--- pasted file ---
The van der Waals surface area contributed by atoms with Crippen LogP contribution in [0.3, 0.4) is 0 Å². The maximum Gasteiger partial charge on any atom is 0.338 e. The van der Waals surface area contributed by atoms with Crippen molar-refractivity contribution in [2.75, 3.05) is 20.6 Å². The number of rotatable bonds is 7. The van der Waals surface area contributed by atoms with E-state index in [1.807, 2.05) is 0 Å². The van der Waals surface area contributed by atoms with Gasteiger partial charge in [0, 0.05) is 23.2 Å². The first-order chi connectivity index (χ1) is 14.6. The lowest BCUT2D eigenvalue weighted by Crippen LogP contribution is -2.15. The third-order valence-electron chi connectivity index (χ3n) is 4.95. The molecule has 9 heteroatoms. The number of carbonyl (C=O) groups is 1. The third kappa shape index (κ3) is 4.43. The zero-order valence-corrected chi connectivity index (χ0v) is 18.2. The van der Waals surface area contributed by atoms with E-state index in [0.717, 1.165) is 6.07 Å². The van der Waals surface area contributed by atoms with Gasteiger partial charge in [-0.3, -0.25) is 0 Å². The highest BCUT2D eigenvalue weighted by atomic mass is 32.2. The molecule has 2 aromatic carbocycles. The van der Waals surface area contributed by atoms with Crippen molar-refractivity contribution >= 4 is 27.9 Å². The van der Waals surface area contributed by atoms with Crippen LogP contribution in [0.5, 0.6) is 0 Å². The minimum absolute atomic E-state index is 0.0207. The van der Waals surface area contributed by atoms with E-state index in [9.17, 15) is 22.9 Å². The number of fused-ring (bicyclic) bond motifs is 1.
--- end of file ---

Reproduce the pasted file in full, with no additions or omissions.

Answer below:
The van der Waals surface area contributed by atoms with Crippen LogP contribution in [0.3, 0.4) is 0 Å². The maximum Gasteiger partial charge on any atom is 0.338 e. The van der Waals surface area contributed by atoms with Crippen molar-refractivity contribution in [2.75, 3.05) is 20.6 Å². The number of rotatable bonds is 7. The van der Waals surface area contributed by atoms with E-state index in [1.807, 2.05) is 0 Å². The van der Waals surface area contributed by atoms with Gasteiger partial charge in [0, 0.05) is 23.2 Å². The first-order chi connectivity index (χ1) is 14.6. The lowest BCUT2D eigenvalue weighted by Crippen LogP contribution is -2.15. The third-order valence-electron chi connectivity index (χ3n) is 4.95. The molecule has 9 heteroatoms. The number of carbonyl (C=O) groups is 1. The third kappa shape index (κ3) is 4.43. The zero-order valence-corrected chi connectivity index (χ0v) is 18.2. The van der Waals surface area contributed by atoms with E-state index in [0.717, 1.165) is 6.07 Å². The van der Waals surface area contributed by atoms with Gasteiger partial charge in [-0.3, -0.25) is 0 Å². The highest BCUT2D eigenvalue weighted by atomic mass is 32.2. The molecule has 2 aromatic carbocycles. The van der Waals surface area contributed by atoms with Crippen molar-refractivity contribution >= 4 is 27.9 Å². The van der Waals surface area contributed by atoms with Crippen LogP contribution in [0.5, 0.6) is 0 Å². The minimum absolute atomic E-state index is 0.0207. The van der Waals surface area contributed by atoms with E-state index in [9.17, 15) is 22.9 Å². The number of fused-ring (bicyclic) bond motifs is 1.